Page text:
As the weather warms it is natural to lighten up one’s cooking style. Cravings change and colors make a comeback as the Earth wakes from her dark slumber. One of the things that helps me bang out dinners that are quick (and acceptable for pre-bikini season eating) is having a few jars of salad dressing type things waiting for me in the fridge.

A good dressing is easy to whip up and can make proud almost any flavor profile. Perfect when tossed with leafy lettuces, these concoctions get even more use in my kitchen over grains, noodles, beans, grilled meats/veg and steamed tofu. From a spicy smooth peanut sauce to a chunky sundried tomato and fresh herb dressing, they are an indispensable part of the hustling spring/summer repertoire.

Pictured above is a throw-together dinner that was good! Glass noodles were tossed with fresh herbs and sliced jalapeños and topped with some leftover roasted fish and carrot-daikon pickles made using the basic brine in the last post. A drizzle of this powerfully savory Soy Garlic dressing ties all the stuff together. The recipe which is listed below is versatile, it works as a dressing, dipping sauce or marinade. It would also be super-duper for seasoning the broth of a gingered chicken soup or a kale soup or something similar which would be delicious right now as, even though spring keeps trying to rise, lady Earth just kinda wants to sleep in like a hungover teenager.


(makes about 1 cup)

2 tablespoons sugar

1-2 small red chiles, minced

3 cloves garlic, minced

3 tablespoons rice vinegar

3 tablespoons lime juice

6 tablespoons soy sauce

1/4 cup oil

drizzle of sesame oil (optional)

black pepper

• Place all ingredients a lidded jar or container, stir to dissolve the sugar.

• Replace lid and shake vigorously to combine.

• Check for seasoning. Adjust.

Here is the world’s quickest peanut sauce since I mentioned it… Good for everything.


(makes about 2 cups)

1/2 cup coconut milk

2 tablespoons soy sauce

1/2 cup peanut butter

1/4 cup hoisin sauce

1 tablespoon sugar

2 limes, juiced or more to taste

1 clove garlic, grated

1 tablespoon vinegar

1 drizzle toasted sesame oil

cayenne pepper and/or hot sauce to taste, don’t be shy

  • Measure all ingredients into a mixing bowl. 
  • Whisk until thoroughly combined and season to taste. 
  • Thin with water if needed.     
I love it when a meal comes together.

Just taste the soup. (KALE LIME SOUP)

May 3, 2011

The last post has had me thinking about tasting food at all stages of preparation and all the people I see not doing it. Getting into this habit makes one a better and more confident cook for the long haul. And until you are a salty old chef like my former boss who can cook anything with his eyes closed and a beer in his hand, you should remember to practice it. Sampling and adjusting will keep you in control of what you are creating with an end result of a well-executed dish done thoughtfully.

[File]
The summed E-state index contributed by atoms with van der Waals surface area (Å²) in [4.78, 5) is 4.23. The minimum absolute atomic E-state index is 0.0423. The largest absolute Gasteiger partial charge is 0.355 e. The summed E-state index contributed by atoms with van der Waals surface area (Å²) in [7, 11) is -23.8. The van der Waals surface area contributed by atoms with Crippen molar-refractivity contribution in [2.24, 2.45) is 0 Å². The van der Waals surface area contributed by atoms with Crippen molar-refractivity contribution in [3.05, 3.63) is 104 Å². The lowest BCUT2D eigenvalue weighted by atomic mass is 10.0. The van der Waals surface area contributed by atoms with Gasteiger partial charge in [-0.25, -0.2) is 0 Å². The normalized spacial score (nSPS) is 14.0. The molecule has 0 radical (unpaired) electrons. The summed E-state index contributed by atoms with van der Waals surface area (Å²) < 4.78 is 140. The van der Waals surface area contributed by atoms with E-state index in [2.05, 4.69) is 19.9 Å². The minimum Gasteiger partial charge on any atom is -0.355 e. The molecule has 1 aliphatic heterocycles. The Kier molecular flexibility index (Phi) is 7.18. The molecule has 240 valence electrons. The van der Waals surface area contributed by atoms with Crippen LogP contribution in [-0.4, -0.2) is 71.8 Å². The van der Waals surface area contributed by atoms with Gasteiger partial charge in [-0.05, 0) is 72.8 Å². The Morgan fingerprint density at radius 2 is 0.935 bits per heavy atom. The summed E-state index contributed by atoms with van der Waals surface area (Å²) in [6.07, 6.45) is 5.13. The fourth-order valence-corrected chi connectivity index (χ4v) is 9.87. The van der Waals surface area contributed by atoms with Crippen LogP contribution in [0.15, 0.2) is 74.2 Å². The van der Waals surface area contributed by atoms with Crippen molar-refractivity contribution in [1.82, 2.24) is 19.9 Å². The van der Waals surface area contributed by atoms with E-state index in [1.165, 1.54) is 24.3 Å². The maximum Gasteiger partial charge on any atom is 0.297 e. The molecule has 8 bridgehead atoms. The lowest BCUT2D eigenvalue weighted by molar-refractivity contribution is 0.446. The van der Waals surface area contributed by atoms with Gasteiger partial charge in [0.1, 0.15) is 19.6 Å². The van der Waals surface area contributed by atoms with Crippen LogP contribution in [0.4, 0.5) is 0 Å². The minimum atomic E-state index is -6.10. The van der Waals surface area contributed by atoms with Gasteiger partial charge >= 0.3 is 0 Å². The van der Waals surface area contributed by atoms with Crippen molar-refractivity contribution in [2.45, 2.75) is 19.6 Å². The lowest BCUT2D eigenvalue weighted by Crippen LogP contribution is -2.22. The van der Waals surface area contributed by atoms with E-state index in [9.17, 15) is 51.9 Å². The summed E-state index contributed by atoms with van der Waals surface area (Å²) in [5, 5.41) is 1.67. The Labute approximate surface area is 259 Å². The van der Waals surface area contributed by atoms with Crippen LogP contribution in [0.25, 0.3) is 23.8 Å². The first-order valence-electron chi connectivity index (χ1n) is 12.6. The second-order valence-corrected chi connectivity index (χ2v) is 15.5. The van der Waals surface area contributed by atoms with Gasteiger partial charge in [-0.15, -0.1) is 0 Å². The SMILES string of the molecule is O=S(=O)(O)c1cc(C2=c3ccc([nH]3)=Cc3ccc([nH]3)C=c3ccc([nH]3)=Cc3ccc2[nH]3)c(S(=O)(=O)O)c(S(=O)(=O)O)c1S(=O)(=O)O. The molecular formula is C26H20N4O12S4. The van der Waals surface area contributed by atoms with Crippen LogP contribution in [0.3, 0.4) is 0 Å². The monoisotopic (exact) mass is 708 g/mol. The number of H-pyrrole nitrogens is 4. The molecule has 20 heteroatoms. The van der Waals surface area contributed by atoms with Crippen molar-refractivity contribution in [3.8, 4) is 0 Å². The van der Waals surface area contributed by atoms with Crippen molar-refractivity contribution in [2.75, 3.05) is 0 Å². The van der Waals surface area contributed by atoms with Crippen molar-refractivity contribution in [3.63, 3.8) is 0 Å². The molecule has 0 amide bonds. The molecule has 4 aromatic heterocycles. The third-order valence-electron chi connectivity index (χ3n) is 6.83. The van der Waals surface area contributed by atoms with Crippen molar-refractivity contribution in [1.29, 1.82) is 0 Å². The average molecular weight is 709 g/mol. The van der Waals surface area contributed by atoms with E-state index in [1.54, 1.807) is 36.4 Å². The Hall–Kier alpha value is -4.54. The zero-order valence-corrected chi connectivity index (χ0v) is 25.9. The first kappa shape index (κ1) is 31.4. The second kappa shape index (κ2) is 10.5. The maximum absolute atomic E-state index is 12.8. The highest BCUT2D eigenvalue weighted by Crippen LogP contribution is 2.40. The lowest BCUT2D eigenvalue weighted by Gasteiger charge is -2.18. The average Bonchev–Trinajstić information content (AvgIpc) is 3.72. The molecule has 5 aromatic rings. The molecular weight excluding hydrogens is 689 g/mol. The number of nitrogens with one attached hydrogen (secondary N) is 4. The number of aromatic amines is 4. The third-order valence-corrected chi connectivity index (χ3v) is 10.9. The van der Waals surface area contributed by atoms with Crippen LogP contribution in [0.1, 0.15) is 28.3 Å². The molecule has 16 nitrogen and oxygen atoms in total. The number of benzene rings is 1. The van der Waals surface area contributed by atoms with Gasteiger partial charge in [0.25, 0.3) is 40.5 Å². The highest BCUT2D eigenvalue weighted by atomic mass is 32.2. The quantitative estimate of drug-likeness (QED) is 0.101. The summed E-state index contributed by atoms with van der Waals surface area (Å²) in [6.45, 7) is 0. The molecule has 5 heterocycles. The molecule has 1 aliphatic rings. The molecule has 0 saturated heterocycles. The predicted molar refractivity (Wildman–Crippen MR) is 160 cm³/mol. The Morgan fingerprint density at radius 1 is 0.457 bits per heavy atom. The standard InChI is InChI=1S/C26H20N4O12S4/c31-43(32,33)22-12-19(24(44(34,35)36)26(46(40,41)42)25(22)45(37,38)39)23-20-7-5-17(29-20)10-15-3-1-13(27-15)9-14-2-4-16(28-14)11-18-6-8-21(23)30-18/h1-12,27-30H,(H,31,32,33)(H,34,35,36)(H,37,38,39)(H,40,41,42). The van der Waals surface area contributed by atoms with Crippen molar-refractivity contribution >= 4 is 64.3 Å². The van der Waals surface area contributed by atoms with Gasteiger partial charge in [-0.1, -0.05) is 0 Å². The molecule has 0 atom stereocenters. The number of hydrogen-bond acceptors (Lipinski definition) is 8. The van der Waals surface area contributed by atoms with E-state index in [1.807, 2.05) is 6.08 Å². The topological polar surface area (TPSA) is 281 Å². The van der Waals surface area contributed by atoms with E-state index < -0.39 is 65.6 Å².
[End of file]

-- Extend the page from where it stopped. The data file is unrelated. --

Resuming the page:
Recipes are only fighting half of the battle. With so many floating around on TV, the internet and in magazines it is very important to not be overly dependent or trusting of every word. The goal is to develop instincts as you handle food, giving some attention to the words while constantly forming an understanding of what ingredients will do together or how they will react to different treatments, etc. Soon you will know exactly when the chicken breast is sufficiently browned and how to substitute whole grain flours all by yourself. Recipes act as loose guidelines, like suggestions, and you can create things in your own style. Power!

Here is a recipe. An easy one. It tells you what to do but it wants to play just a little. It’s a quick, restorative soup that is passable without being properly seasoned but when done right, it is completely awesome. Fish sauce, soy and lime season the broth. No one can tell you how you like it. Find the balance. Understand the balance. Enjoy.


(serves 4)

1 tablespoon oil

1/2 cup onion, diced

4 cloves garlic, minced

1 carrot, chopped

1 parsnip, chopped

4 cups veg or chicken stock

1 tablespoon soy sauce or to taste

1 tablespoon fish sauce or to taste

3 cups kale, chopped into one inch pieces

2 tablespoons cilantro, chopped + extra for garnish

2-3 limes

1 jalapeno, thinly sliced

sriracha (optional but strongly recommended)

  • Heat the oil in a medium saucepan. Saute the onion until softened. Add garlic, carrot, parsnip and cook 3 minutes more.
  • Add stock, boil and reduce heat. Season with soy and fish sauce. Taste it! Adjust.
  • Simmer 5-10 minutes. Add kale and cook until all vegetables are tender, about 10 minutes. Taste them!
  • Add 2 tablespoons cilantro at the last minute and squeeze a lime into the soup. Taste it again! Adjust more.
  • Cut the other limes into wedges and serve as garnish along with jalapeno slices and extra cilantro and sriracha, if using.

Elaborations. (VEGGIE DASHI)

February 22, 2011

Here is an example of a dashi that has been taken to the next level, integrating the principles of a vegetable stock and therefore upping its taste and nutritional value. In addition to kombu and water, there are fresh mushroom stems, scallion, carrot, dried shiitake, celery, garlic cloves, some herb stems, etc. The large pot shown in this picture will make several quarts, which can be frozen for later convenience. There are no real proportions for the stock, just fill the pot with as many good-quality scrap ingredients as you can (famous culinary school line: the stock pot is not a garbage can!) and add some cold water to cover the solids by about two inches. Bring it to a boil and simmer for about a half hour or up to an hour and strain. Waste nothing! Use it in any recipe that calls for stock or broth.